Forum for Science, Industry and Business

Sponsored by:     3M 
Search our Site:

 

Proteins in Focus

15.12.2011
Adjustable protein microlenses made by femtosecond laser direct writing

Whether it’s right under our nose or far away, when we observe an object we see it—provided we have healthy eyes and normal vision or suitable glasses—in focus. For this to work, muscles deform the lenses of our eyes and adjust them to a suitable focal distance.

For miniaturized technical devices, microscale lenses with a similar adaptable focus could be an advantage. In the journal Angewandte Chemie, Hong-Bo Sun and a team from Jilin University (China) have described a new approach to the production of adjustable microlenses made from protein gels.

Proteins are potentially useful as “building materials” for microcomponents because they are readily available, inexpensive, and biocompatible. They can also change their properties in response to external stimuli, which makes them an interesting material for use in adjustable microlenses. However, lenses must be extremely precise in order to meet optical requirements—something difficult to achieve with proteins. In addition, they must be fast, simple, and inexpensive to produce.

The Chinese researchers have now met this challenge: They used a laser to “write” the desired micrometer-sized lens shape out of a solution of bovine serum albumin, a protein. Methylene blue acts as a photosensitizer, which captures the light energy like an antenna and triggers a crosslinking reaction of the protein molecules. Driven by a computer, the laser cuts out the desired three-dimensional form voxel by voxel. A voxel is a three-dimensional pixel, a tiny segment of volume. The irradiation used is in femtosecond pulses, which lasts on the order of 10-13 seconds. The crosslinking reaction only takes place in the locations that are irradiated. After the reaction, the protein molecules that have not reacted can simply be rinsed away. What stays behind is a cross-linked, aqueous protein gel in the shapes of micrometer-sized lenses.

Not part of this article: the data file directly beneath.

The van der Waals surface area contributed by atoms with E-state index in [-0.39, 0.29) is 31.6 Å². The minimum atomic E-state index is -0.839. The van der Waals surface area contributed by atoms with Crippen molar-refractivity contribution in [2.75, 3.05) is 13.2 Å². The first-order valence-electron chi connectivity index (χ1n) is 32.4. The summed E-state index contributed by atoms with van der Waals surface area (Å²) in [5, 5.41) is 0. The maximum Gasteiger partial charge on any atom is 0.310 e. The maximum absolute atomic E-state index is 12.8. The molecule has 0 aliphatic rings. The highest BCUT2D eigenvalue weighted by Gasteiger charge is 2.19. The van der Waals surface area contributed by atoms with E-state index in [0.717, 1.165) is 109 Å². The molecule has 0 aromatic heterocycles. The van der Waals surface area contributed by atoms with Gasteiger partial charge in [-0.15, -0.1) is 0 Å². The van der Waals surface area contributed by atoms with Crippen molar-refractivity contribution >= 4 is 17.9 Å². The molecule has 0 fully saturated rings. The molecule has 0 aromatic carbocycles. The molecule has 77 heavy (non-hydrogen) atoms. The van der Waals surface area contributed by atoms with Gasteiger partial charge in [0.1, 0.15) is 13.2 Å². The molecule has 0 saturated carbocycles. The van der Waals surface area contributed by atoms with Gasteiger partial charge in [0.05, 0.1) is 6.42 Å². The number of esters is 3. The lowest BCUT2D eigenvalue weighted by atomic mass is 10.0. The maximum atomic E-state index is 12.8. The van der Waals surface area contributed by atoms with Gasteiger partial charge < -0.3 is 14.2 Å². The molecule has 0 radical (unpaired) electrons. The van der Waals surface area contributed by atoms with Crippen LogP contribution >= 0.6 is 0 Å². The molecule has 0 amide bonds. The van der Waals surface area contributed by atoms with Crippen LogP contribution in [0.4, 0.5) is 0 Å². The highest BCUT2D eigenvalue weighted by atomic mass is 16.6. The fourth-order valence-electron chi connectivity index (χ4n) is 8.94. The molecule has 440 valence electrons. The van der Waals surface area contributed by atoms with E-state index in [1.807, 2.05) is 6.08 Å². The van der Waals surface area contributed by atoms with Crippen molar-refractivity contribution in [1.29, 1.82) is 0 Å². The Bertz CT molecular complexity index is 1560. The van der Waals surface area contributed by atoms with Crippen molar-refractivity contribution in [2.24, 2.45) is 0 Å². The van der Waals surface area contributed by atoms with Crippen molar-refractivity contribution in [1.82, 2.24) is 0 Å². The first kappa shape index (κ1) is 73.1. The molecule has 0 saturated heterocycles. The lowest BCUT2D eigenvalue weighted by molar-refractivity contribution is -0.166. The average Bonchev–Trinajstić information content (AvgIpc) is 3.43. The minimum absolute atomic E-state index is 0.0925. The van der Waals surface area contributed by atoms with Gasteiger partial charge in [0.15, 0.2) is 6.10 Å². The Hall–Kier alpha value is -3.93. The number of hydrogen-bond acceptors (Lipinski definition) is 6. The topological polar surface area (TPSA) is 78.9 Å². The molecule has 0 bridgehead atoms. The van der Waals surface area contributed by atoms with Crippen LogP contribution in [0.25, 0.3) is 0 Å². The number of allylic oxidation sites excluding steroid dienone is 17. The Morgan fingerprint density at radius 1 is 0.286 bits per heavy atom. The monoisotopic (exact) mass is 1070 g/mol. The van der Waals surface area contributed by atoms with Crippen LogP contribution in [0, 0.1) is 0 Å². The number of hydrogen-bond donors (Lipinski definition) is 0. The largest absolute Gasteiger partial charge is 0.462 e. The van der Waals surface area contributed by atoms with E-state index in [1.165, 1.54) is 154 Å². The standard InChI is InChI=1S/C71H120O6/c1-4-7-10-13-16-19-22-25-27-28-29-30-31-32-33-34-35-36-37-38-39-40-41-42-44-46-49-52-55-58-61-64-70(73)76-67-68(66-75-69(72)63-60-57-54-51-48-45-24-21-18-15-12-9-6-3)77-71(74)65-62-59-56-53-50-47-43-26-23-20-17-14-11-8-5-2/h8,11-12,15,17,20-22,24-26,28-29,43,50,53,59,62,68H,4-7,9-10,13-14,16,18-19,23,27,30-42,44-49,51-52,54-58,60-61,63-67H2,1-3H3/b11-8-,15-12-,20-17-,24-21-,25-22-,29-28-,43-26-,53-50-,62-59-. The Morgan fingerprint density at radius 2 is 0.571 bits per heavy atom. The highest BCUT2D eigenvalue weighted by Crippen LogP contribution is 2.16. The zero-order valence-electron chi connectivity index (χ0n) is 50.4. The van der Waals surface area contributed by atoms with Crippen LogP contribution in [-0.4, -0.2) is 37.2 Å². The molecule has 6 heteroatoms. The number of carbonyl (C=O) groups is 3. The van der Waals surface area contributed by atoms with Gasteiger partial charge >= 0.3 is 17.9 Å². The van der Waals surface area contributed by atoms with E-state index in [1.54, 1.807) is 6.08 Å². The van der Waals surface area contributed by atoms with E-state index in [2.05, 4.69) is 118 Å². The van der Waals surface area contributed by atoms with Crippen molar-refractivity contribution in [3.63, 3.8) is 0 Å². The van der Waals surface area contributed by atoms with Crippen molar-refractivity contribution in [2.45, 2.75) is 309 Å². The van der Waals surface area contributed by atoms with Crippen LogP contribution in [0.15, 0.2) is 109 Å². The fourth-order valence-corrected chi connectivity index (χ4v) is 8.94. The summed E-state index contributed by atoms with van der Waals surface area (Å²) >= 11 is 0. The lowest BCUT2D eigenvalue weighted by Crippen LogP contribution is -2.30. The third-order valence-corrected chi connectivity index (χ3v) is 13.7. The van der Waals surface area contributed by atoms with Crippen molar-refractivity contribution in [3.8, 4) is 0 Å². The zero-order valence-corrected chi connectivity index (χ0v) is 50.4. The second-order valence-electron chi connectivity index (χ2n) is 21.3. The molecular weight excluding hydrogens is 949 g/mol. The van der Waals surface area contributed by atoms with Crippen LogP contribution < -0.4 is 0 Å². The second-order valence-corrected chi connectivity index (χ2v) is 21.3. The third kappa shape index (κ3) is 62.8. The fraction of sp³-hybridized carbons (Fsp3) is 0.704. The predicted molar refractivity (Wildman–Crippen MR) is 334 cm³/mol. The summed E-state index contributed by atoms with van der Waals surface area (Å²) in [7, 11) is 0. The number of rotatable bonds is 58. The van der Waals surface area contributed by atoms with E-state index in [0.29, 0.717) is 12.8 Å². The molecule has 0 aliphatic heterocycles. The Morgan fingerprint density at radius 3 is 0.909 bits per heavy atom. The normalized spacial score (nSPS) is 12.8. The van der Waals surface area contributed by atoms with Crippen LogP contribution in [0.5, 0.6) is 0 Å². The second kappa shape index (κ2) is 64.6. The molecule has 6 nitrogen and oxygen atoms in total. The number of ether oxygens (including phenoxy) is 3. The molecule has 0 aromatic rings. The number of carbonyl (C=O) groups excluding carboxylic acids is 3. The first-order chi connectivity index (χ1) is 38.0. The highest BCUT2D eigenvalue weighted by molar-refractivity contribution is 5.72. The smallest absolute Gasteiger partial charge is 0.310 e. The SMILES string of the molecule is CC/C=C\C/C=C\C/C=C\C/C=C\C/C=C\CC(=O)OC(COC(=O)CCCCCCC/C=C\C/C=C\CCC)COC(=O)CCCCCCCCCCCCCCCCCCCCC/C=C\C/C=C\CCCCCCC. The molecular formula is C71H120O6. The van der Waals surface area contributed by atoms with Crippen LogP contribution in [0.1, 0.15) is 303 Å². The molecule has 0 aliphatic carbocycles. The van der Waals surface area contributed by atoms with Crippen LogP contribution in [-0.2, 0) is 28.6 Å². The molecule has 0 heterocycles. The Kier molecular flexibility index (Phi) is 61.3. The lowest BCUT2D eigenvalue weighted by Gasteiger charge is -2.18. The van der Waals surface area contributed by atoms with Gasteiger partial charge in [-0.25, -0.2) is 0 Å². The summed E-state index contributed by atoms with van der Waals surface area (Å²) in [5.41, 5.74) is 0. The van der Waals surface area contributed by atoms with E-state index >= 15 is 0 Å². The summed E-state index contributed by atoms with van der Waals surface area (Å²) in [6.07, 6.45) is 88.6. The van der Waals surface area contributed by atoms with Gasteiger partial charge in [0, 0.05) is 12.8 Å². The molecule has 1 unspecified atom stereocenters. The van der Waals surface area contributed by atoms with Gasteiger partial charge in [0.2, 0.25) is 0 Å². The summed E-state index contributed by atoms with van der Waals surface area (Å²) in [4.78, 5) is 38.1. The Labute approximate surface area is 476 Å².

Direct writing with lasers usually results in structures that have too rough a surface for optical applications. By optimizing the duration of the laser pulse, the pulse intensity, and the protein concentration, Sun and his team obtained lenses with outstanding optical properties.

The special trick in this case is that the amount of liquid absorbed by the protein gel depends on the pH value of the solution. Increasing the pH causes the lens to swell. If the increase in thickness is limited by a glass surface, the lens primarily grows in width and becomes flatter. If the pH value is reduced, the gel shrinks and the lens is more curved. Because the radius of curvature determines the focal length of the lens, this method can be used to focus the microlenses.

Because the protein lenses are biocompatible, they may be used in optical analytical systems for medical diagnostics or lab-on-a-chip technology.

About the Author
Dr Hong-Bo Sun is a Changjiang Professor at Jilin University, China. His main specialty is laser micronanofabrication, by which various micro-optical, microelectronic, micromechnical, microfludic, and biomimetic structures and devices have been designed and fabricated in his group.
Author: Hong-Bo Sun, Jilin University, Changchun (China), http://www.lasun-jlu.cn/people.php
Title: Dynamically Tunable Protein Microlenses
Angewandte Chemie International Edition, Permalink to the article: http://dx.doi.org/10.1002/anie.201105925

Hong-Bo Sun | Angewandte Chemie
Further information:
http://pressroom.angewandte.org

More articles from Life Sciences:

nachricht Biophysicists reveal how optogenetic tool works
29.05.2020 | Moscow Institute of Physics and Technology

nachricht Mapping immune cells in brain tumors
29.05.2020 | University of Zurich

All articles from Life Sciences >>>

The most recent press releases about innovation >>>

Die letzten 5 Focus-News des innovations-reports im Überblick:

Im Focus: Biotechnology: Triggered by light, a novel way to switch on an enzyme